Indeed, one of the unpleasant side-effects of the OO paradigm is that it appears to delay the detection of certain classes of defect to much later in the life-cycle where they become really expensive to find and fix, (particularly in embedded systems). For example, in my original studies, the use of C++ increased the cost of finding and fixing defects during system testing by a factor of 4 on comparable systems. Inheritance, (single or multiple) in particular appears to be a defect attractor.
Other promises of OO have failed to materialise. We saw it as producing a universal toolset which would allow us to literally bolt together new reliable systems from tried and trusty components, free of unpleasant side-effect. This has not proved the case. Indeed the component size distribution of C++ systems has exactly the same form (a power law) as C, (and Ada, Fortran, Tcl-Tk, Matlab, Java and everything else I have looked at – see my website for a study of around 60 million lines of code). This turns out to be inevitable from information theory via the clockwork theorem.
So, as I mentioned at the start, it is just a different paradigm – neither better, nor worse. The best advice I could give after 25 years of experiments is to let your programmers use whatever language they are fluent in. If they are not fluent in any, (several years at least), you are in for a rough ride. There isn’t much else to go on because we are not in general a critical or even a scientific discipline when it comes to accumulating compelling evidence.
The seeming irrelevance of programming language is actually a great relief to me. If we even consider the possibility that one symbolic representation of a piece of functionality can be superior to another different representation on average, then we must admit the possibility that a Chinese engineer writing about science in Chinese can be systematically better or worse than a German engineer writing about the same subject in German, simply because of the language they are using. This seems to me unconscionable.
Parenthetically, one last thing you might worry about in the months and years to come is that both C and C++ have undergone a pathologically complicated re-standardisation in the last few years producing standards which no one person can understand, (well I’m damned if I can anyway). Neither have served the embedded system user well since the abstract model of computation in both languages leaves both time and space effectively undefined in the rush to add exotic features of unknown reliability. The last draft of the C11 standard before you have to pay for it is 678 pages, nearly 4 times bigger than the C90 standard which we generally understood. This is still dwarved by the leviathan C++11 standard, the last version of which I saw was just under 1400 pages.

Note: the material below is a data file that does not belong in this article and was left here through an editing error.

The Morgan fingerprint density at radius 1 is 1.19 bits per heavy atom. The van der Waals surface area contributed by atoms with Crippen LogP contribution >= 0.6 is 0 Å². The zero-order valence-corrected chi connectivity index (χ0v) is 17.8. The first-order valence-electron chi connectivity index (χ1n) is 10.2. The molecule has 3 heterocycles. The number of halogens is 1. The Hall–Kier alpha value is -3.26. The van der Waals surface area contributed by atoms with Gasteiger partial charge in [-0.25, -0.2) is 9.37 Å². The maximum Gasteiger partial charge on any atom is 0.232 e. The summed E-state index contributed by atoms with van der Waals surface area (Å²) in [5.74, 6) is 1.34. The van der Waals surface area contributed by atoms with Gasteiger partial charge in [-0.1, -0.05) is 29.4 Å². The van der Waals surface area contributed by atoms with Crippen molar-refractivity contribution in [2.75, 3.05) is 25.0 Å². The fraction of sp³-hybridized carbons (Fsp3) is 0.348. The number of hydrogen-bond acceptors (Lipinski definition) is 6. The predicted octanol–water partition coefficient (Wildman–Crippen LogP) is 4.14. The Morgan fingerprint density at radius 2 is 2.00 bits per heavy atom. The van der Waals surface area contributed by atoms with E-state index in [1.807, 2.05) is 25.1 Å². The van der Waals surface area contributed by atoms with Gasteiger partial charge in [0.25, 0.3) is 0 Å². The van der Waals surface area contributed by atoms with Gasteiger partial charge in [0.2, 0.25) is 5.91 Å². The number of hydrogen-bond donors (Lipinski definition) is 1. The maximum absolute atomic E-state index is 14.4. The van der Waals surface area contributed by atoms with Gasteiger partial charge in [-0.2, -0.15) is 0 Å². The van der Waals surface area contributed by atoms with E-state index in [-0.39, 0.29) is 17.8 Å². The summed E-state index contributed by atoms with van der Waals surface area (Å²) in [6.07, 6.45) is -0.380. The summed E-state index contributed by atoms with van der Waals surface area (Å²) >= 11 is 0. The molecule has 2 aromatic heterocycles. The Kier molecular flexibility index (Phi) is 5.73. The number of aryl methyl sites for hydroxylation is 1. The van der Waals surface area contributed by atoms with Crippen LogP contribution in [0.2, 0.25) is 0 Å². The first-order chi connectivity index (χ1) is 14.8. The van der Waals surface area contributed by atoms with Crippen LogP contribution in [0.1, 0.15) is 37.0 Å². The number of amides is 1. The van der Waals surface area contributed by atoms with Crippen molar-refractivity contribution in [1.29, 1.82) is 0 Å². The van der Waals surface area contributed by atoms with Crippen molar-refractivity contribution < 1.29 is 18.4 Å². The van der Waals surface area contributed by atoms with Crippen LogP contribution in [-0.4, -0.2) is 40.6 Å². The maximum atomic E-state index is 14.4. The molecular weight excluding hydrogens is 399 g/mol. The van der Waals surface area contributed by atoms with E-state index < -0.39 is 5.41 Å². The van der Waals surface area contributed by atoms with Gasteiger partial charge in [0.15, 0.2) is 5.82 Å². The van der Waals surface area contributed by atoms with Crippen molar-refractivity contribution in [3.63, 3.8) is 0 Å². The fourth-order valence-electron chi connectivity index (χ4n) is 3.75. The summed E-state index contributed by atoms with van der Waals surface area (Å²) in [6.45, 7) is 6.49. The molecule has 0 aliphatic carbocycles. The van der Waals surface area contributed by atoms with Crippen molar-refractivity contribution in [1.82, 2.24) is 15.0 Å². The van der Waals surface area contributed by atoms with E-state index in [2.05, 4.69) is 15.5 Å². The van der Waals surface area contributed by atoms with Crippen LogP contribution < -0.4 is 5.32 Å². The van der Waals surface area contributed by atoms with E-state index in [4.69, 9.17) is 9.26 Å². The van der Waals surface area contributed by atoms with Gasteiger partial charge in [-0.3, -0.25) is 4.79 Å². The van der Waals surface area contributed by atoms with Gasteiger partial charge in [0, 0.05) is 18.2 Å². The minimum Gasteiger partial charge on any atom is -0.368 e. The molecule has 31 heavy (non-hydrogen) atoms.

If you add to this that most CS students are now only taught Java in any depth, there is a crying need for more emphasis on education as opposed to technology.
In this shop, all incoming code is reviewed (and edited) before it goes anywhere near the source trees. Far and away the best of these diff/merge/review tools is BeyondCompare from Scooter Software, which is available for Windows, Mac OS X and Linux.
Windows search box
We have loathed the Windows file search box for many years. The tool that does what you need is called Everything and it is available from VoidTools as donationware. A lovely piece of code – recommended. Searches can include wild cards and regular expressions. Oh, and there’s documentation too.
Scanners seem to last longer than PCs. So, you’ll probably have lost the software by the time you need to use it. We have had that experience. Bill tells us he has had good results with VueScan, which is available for Windows, Mac OS X, and Linux.
Applications in Forth
These applications are recent uses of Forth, and the list is somewhat constrained by the tendency of clients to want us to sign non-disclosure agreements.